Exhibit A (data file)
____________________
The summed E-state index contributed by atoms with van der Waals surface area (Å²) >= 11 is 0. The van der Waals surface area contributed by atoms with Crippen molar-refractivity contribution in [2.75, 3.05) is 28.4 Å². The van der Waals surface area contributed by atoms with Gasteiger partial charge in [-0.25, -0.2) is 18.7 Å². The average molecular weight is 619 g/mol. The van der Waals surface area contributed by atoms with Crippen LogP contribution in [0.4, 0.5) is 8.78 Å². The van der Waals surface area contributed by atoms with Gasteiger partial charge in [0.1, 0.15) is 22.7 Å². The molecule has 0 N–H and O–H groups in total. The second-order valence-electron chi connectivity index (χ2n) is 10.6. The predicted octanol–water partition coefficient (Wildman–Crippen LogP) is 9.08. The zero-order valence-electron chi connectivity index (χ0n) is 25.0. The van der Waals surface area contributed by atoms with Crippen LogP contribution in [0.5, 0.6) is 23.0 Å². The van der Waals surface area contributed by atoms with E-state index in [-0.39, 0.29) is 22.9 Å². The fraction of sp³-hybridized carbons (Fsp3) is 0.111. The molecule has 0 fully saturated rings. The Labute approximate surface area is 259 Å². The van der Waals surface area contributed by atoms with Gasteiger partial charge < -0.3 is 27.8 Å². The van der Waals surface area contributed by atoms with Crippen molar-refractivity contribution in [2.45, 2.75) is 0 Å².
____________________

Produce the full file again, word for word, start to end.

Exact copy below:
The summed E-state index contributed by atoms with van der Waals surface area (Å²) >= 11 is 0. The van der Waals surface area contributed by atoms with Crippen molar-refractivity contribution in [2.75, 3.05) is 28.4 Å². The van der Waals surface area contributed by atoms with Gasteiger partial charge in [-0.25, -0.2) is 18.7 Å². The average molecular weight is 619 g/mol. The van der Waals surface area contributed by atoms with Crippen LogP contribution in [0.4, 0.5) is 8.78 Å². The van der Waals surface area contributed by atoms with Gasteiger partial charge in [0.1, 0.15) is 22.7 Å². The molecule has 0 N–H and O–H groups in total. The second-order valence-electron chi connectivity index (χ2n) is 10.6. The predicted octanol–water partition coefficient (Wildman–Crippen LogP) is 9.08. The zero-order valence-electron chi connectivity index (χ0n) is 25.0. The van der Waals surface area contributed by atoms with Crippen LogP contribution in [0.5, 0.6) is 23.0 Å². The van der Waals surface area contributed by atoms with E-state index in [-0.39, 0.29) is 22.9 Å². The fraction of sp³-hybridized carbons (Fsp3) is 0.111. The molecule has 0 fully saturated rings. The Labute approximate surface area is 259 Å². The van der Waals surface area contributed by atoms with Gasteiger partial charge < -0.3 is 27.8 Å². The van der Waals surface area contributed by atoms with Crippen molar-refractivity contribution in [2.45, 2.75) is 0 Å².